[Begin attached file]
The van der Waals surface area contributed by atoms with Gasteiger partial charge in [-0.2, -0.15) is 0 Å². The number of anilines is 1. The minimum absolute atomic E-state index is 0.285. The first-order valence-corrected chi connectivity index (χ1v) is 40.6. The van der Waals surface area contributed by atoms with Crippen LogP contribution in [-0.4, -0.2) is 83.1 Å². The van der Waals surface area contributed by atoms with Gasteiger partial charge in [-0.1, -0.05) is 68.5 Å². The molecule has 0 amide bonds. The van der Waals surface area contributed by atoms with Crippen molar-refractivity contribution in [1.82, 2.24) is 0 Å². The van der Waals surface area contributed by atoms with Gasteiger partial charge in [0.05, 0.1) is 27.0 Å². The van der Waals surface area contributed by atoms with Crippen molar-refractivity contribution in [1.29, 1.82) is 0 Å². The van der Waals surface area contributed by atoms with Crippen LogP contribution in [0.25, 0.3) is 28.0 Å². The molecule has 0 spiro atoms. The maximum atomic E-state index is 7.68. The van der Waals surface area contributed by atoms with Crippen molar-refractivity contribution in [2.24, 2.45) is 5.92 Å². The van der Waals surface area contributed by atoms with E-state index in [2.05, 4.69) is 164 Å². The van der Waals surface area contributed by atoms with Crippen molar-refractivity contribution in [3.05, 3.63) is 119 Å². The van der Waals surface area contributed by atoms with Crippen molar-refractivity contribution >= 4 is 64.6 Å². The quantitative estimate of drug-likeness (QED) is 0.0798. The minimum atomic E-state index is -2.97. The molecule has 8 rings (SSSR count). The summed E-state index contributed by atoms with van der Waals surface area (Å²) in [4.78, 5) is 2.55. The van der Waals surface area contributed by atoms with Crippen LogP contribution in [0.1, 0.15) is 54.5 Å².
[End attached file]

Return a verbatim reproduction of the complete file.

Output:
The van der Waals surface area contributed by atoms with Gasteiger partial charge in [-0.2, -0.15) is 0 Å². The number of anilines is 1. The minimum absolute atomic E-state index is 0.285. The first-order valence-corrected chi connectivity index (χ1v) is 40.6. The van der Waals surface area contributed by atoms with Crippen LogP contribution in [-0.4, -0.2) is 83.1 Å². The van der Waals surface area contributed by atoms with Gasteiger partial charge in [-0.1, -0.05) is 68.5 Å². The molecule has 0 amide bonds. The van der Waals surface area contributed by atoms with Crippen molar-refractivity contribution in [1.82, 2.24) is 0 Å². The van der Waals surface area contributed by atoms with Gasteiger partial charge in [0.05, 0.1) is 27.0 Å². The van der Waals surface area contributed by atoms with Crippen molar-refractivity contribution in [1.29, 1.82) is 0 Å². The van der Waals surface area contributed by atoms with Crippen LogP contribution in [0.25, 0.3) is 28.0 Å². The molecule has 0 spiro atoms. The maximum atomic E-state index is 7.68. The van der Waals surface area contributed by atoms with Crippen molar-refractivity contribution in [2.24, 2.45) is 5.92 Å². The van der Waals surface area contributed by atoms with E-state index in [2.05, 4.69) is 164 Å². The van der Waals surface area contributed by atoms with Crippen molar-refractivity contribution in [3.05, 3.63) is 119 Å². The van der Waals surface area contributed by atoms with Crippen molar-refractivity contribution >= 4 is 64.6 Å². The quantitative estimate of drug-likeness (QED) is 0.0798. The minimum atomic E-state index is -2.97. The molecule has 8 rings (SSSR count). The summed E-state index contributed by atoms with van der Waals surface area (Å²) in [4.78, 5) is 2.55. The van der Waals surface area contributed by atoms with Crippen LogP contribution in [0.1, 0.15) is 54.5 Å².